New Canadian law makes vandalism of Jewish buildings a hate crime
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'The sewing of this was done over some time, and now we are reaping the rewards'

New Canadian law makes vandalism of Jewish buildings a hate crime

Jewish community plays leading role in drafting and lobbying for passage of amendment to criminal code

Renee Ghert-Zand is a reporter and feature writer for The Times of Israel.

Spray-painted swastikas on the doors of the Machzikei Hadas synagogue in Ottawa, November 2016. (Screenshot)
Spray-painted swastikas on the doors of the Machzikei Hadas synagogue in Ottawa, November 2016. (Screenshot)

Canada’s House of Commons passed a law on Wednesday which broadens the definition of hate crimes by including acts of vandalism against any Jewish communal property. In Canada, hate crimes are punishable by up to 10 years imprisonment.

According to a newly released Anti-semitism audit by B’nai Brith Canada, 2016 was a record-breaking year, with a 26% increase in anti-Semitic incidents over the prior year. Of the 1,728 anti-Semitic incidents in 2016, 158 (9%) were categorized as vandalism, defined as the posting of graffiti, swastikas, racist emblems and slogans, as well as damage to religious objects such as mezuzahs, desecration of cemeteries and synagogues, and fire-bombing and arson.

The new law, Bill C-305, amends Canada’s criminal code by including in the definition of “religious property” Jewish community centers, schools, or other buildings or institutions identifiably associated with the Jewish community.

The criminal code had previously stated that “hate-motivated mischief” relating to religious property applied only to houses of worship such as synagogues, churches, temples and mosques. The new law extends the definition of a religious property to include any institution associated with an identifiable community that is primarily used as an educational institution or for administrative, social, cultural, or sports events, or as a residence for seniors.

Of the 1,728 anti-Semitic incidents in Canada in 2016, 158 (9%) were categorized as vandalism

The law provides protection for property-related crimes motivated by hate based not only on religion, but also race, color, national or ethnic origin, sex, sexual orientation, and mental or physical disability. However, a 2015 Statistics Canada report concluded that Jewish Canadians are targeted for hate more than any other religious minority in Canada.

According to the Anti-semitism audit by B’nai Brith Canada, 57% of the acts of vandalism in 2016 were committed in the province of Ontario, whose largest city, Toronto, is home to Canada’s most sizeable Jewish community.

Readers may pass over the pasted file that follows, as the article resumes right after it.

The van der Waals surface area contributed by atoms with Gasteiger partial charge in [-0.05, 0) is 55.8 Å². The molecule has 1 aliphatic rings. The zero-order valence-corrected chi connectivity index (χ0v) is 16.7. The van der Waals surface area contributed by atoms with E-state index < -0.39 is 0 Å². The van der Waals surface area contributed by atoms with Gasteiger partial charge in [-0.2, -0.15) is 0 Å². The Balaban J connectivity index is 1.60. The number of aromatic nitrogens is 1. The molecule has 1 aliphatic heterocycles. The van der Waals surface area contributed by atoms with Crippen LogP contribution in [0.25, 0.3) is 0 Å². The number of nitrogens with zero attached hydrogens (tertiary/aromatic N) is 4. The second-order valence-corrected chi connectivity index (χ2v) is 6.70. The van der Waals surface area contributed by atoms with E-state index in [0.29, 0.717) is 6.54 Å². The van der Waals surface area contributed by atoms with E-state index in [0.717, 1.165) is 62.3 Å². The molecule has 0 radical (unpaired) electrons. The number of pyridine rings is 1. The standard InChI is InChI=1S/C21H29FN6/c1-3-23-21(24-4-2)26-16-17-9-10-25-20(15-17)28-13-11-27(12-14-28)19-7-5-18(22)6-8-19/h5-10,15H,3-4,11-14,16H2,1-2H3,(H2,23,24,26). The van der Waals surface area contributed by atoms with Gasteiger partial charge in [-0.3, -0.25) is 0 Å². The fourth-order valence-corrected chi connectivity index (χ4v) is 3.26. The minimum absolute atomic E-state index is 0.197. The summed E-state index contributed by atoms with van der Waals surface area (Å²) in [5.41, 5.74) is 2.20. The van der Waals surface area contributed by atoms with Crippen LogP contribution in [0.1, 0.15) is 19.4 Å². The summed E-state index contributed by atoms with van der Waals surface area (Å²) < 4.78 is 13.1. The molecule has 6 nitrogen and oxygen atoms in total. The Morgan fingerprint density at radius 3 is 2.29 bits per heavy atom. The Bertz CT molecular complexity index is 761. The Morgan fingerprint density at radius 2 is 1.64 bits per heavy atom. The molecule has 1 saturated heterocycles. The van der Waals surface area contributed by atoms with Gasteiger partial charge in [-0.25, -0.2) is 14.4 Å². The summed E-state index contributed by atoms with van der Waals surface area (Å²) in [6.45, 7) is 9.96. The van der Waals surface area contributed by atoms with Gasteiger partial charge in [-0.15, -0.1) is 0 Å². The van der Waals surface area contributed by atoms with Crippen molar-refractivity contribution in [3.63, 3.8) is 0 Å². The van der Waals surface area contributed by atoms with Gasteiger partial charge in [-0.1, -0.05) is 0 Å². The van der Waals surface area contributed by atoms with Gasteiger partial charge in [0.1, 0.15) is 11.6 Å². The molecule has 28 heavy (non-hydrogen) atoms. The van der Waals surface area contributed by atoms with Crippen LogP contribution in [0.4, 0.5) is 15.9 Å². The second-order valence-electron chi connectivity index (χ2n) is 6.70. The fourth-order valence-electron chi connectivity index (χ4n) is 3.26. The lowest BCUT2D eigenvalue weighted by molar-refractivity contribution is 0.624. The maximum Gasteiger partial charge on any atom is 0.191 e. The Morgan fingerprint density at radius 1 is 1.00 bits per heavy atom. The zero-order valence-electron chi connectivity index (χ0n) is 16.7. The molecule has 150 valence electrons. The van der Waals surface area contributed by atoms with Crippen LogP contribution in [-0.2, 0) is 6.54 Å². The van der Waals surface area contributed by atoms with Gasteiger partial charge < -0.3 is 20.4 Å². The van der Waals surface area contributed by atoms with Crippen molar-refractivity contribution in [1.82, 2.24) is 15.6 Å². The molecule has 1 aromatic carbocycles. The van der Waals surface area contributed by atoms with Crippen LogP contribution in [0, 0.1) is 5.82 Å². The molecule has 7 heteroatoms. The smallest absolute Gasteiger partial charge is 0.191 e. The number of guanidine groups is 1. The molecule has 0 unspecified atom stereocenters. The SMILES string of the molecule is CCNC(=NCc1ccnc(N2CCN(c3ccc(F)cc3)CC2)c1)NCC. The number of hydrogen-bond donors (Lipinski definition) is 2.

UJA Federation of Greater Toronto campaign director and counsel Steven Shulman told The Times of Israel he sees the passage of the new law as the taking of a proactive step “to preserve and promote what is special in Canada” at a time when hate is on the rise worldwide.

‘It’s a symbol of how high a priority the country gives to harmony and mutual respect’

“It’s a symbol of how high a priority the country gives to harmony and mutual respect,” he said.

The Centre for Israel and Jewish Affairs (CIJA), the advocacy arm of the Jewish Federations of Canada worked extensively with MPs from all parties and a diversity of partners in other communities to advance the introduction and passage of this legislation to close the gap in the criminal code.

The bill that was passed in a unanimous vote on Wednesday was initially tabled by Indian-born Hindu Liberal MP Chandra Arya. However, an earlier version of the legislation was drafted by CIJA’s general counsel and senior government advisor Richard Marceau back in 2005 when he was an MP.

Richard Marceau, CIJA general counsel and senior political advisor (Courtesy)
Richard Marceau, CIJA general counsel and senior political advisor (Courtesy)

More recently, CIJA mobilized more than 20 faith and ethnic organizations across a range of communities, including Christian, Muslim, and Sikh representatives, to write to Arya in support of C-305. CIJA also created an action alert, mobilizing members of the Jewish community, as well as several other faith and ethnic communities, to write to their local MPs to encourage them to support the bill.

“The sewing of this was done over some time, and now we are reaping the rewards,” Marceau said.

Andrea Freedman, President and CEO, Jewish Federation of Ottawa (Howard Sandler)
Andrea Freedman, President and CEO, Jewish Federation of Ottawa (Howard Sandler)

The law comes too late to apply in the case of a teen who was convicted of and is currently being sentenced for a hate-motivated spray painting spree last November in Ottawa. Over the course of a week, the teen painted swastikas and anti-Semitic messages on two synagogues and a rabbi’s home that was also used as a prayer center. He also defaced a mosque, and a church with a black pastor with racist graffiti.

Andrea Freedman, president and CEO of the Jewish Federation of Ottawa has closely followed the case which shook the local community.

“The new law is a substantial and practical step forward, and this case is an example of why it is needed,” she said.

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